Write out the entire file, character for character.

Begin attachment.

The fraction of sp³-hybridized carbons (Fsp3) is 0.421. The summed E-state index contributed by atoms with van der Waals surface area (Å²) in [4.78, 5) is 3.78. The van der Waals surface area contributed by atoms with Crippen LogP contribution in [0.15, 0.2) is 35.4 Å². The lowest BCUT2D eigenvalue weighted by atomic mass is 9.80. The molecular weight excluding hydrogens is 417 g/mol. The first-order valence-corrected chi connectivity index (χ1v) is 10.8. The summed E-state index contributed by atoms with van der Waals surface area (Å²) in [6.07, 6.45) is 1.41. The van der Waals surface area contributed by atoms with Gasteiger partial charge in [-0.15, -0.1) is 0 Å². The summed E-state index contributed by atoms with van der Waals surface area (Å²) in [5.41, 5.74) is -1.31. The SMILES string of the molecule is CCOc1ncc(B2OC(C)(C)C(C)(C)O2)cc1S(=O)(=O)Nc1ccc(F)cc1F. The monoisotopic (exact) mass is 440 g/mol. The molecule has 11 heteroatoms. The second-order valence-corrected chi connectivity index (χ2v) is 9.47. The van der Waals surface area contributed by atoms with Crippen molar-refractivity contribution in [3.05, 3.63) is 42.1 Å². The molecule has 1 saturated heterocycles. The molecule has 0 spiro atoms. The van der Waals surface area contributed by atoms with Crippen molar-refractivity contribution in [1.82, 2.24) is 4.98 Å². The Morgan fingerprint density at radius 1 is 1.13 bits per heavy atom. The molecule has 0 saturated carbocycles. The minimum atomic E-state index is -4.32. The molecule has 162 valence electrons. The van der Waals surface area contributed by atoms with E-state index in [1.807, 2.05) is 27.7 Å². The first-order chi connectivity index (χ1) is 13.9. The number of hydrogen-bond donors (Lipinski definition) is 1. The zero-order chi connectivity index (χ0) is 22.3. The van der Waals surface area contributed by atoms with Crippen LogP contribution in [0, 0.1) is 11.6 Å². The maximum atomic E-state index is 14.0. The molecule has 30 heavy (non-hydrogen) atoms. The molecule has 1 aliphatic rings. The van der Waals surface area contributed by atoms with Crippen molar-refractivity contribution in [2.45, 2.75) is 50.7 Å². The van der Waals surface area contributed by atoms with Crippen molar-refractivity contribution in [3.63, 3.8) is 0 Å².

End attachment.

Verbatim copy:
The fraction of sp³-hybridized carbons (Fsp3) is 0.421. The summed E-state index contributed by atoms with van der Waals surface area (Å²) in [4.78, 5) is 3.78. The van der Waals surface area contributed by atoms with Crippen LogP contribution in [0.15, 0.2) is 35.4 Å². The lowest BCUT2D eigenvalue weighted by atomic mass is 9.80. The molecular weight excluding hydrogens is 417 g/mol. The first-order valence-corrected chi connectivity index (χ1v) is 10.8. The summed E-state index contributed by atoms with van der Waals surface area (Å²) in [6.07, 6.45) is 1.41. The van der Waals surface area contributed by atoms with Gasteiger partial charge in [-0.15, -0.1) is 0 Å². The summed E-state index contributed by atoms with van der Waals surface area (Å²) in [5.41, 5.74) is -1.31. The SMILES string of the molecule is CCOc1ncc(B2OC(C)(C)C(C)(C)O2)cc1S(=O)(=O)Nc1ccc(F)cc1F. The monoisotopic (exact) mass is 440 g/mol. The molecule has 11 heteroatoms. The second-order valence-corrected chi connectivity index (χ2v) is 9.47. The van der Waals surface area contributed by atoms with Crippen molar-refractivity contribution in [3.05, 3.63) is 42.1 Å². The molecule has 1 saturated heterocycles. The molecule has 0 spiro atoms. The van der Waals surface area contributed by atoms with Crippen molar-refractivity contribution in [1.82, 2.24) is 4.98 Å². The Morgan fingerprint density at radius 1 is 1.13 bits per heavy atom. The molecule has 0 saturated carbocycles. The minimum atomic E-state index is -4.32. The molecule has 162 valence electrons. The van der Waals surface area contributed by atoms with E-state index in [1.807, 2.05) is 27.7 Å². The first-order chi connectivity index (χ1) is 13.9. The number of hydrogen-bond donors (Lipinski definition) is 1. The zero-order chi connectivity index (χ0) is 22.3. The van der Waals surface area contributed by atoms with Crippen LogP contribution in [0, 0.1) is 11.6 Å². The maximum atomic E-state index is 14.0. The molecule has 30 heavy (non-hydrogen) atoms. The molecule has 1 aliphatic rings. The van der Waals surface area contributed by atoms with Crippen molar-refractivity contribution in [2.45, 2.75) is 50.7 Å². The van der Waals surface area contributed by atoms with Crippen molar-refractivity contribution in [3.63, 3.8) is 0 Å².